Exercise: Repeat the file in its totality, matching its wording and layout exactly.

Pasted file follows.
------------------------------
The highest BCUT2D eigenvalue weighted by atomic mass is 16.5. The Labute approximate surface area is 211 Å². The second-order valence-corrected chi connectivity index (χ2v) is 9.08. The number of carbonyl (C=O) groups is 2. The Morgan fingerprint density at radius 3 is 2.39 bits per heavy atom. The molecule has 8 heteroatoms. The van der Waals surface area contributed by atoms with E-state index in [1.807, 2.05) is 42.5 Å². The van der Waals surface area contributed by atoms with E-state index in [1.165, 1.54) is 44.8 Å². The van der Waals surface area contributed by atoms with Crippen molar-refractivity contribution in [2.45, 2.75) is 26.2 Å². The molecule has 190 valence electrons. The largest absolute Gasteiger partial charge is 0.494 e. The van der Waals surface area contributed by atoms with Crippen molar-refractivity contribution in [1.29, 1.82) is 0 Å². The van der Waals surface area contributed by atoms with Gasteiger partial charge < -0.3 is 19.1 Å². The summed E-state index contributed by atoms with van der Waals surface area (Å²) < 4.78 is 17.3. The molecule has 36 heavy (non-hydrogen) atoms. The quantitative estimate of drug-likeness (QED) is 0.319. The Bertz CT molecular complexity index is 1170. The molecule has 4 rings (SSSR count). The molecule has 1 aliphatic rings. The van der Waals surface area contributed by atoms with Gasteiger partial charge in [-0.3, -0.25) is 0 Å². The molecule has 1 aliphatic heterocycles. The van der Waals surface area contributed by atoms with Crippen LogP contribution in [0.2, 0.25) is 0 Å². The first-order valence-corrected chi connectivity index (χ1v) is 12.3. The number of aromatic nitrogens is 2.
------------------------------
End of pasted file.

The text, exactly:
The highest BCUT2D eigenvalue weighted by atomic mass is 16.5. The Labute approximate surface area is 211 Å². The second-order valence-corrected chi connectivity index (χ2v) is 9.08. The number of carbonyl (C=O) groups is 2. The Morgan fingerprint density at radius 3 is 2.39 bits per heavy atom. The molecule has 8 heteroatoms. The van der Waals surface area contributed by atoms with E-state index in [1.807, 2.05) is 42.5 Å². The van der Waals surface area contributed by atoms with E-state index in [1.165, 1.54) is 44.8 Å². The van der Waals surface area contributed by atoms with Crippen molar-refractivity contribution in [2.45, 2.75) is 26.2 Å². The molecule has 190 valence electrons. The largest absolute Gasteiger partial charge is 0.494 e. The van der Waals surface area contributed by atoms with Crippen molar-refractivity contribution in [1.29, 1.82) is 0 Å². The van der Waals surface area contributed by atoms with Gasteiger partial charge < -0.3 is 19.1 Å². The summed E-state index contributed by atoms with van der Waals surface area (Å²) < 4.78 is 17.3. The molecule has 36 heavy (non-hydrogen) atoms. The quantitative estimate of drug-likeness (QED) is 0.319. The Bertz CT molecular complexity index is 1170. The molecule has 4 rings (SSSR count). The molecule has 1 aliphatic rings. The van der Waals surface area contributed by atoms with Gasteiger partial charge in [-0.3, -0.25) is 0 Å². The molecule has 1 aliphatic heterocycles. The van der Waals surface area contributed by atoms with Crippen LogP contribution in [0.2, 0.25) is 0 Å². The first-order valence-corrected chi connectivity index (χ1v) is 12.3. The number of aromatic nitrogens is 2.